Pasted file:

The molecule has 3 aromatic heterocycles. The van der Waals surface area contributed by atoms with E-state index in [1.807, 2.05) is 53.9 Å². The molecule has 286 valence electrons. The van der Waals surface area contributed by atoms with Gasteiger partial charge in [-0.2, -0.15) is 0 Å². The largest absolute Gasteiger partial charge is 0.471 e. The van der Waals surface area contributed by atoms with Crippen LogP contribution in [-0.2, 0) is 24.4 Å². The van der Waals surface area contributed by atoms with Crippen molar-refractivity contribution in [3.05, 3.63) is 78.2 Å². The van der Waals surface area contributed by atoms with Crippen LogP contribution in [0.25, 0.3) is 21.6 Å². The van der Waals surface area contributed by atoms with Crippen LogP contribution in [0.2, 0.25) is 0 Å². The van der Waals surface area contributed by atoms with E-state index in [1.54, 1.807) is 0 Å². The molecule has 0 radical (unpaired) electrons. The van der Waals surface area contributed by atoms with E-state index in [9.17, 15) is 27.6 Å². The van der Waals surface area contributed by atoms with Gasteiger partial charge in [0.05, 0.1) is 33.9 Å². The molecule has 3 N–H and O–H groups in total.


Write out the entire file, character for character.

The molecule has 3 aromatic heterocycles. The van der Waals surface area contributed by atoms with E-state index in [1.807, 2.05) is 53.9 Å². The molecule has 286 valence electrons. The van der Waals surface area contributed by atoms with Gasteiger partial charge in [-0.2, -0.15) is 0 Å². The largest absolute Gasteiger partial charge is 0.471 e. The van der Waals surface area contributed by atoms with Crippen LogP contribution in [-0.2, 0) is 24.4 Å². The van der Waals surface area contributed by atoms with Crippen molar-refractivity contribution in [3.05, 3.63) is 78.2 Å². The van der Waals surface area contributed by atoms with Crippen LogP contribution in [0.25, 0.3) is 21.6 Å². The van der Waals surface area contributed by atoms with Crippen LogP contribution in [0.2, 0.25) is 0 Å². The van der Waals surface area contributed by atoms with E-state index in [1.54, 1.807) is 0 Å². The molecule has 0 radical (unpaired) electrons. The van der Waals surface area contributed by atoms with E-state index in [9.17, 15) is 27.6 Å². The van der Waals surface area contributed by atoms with Gasteiger partial charge in [0.05, 0.1) is 33.9 Å². The molecule has 3 N–H and O–H groups in total.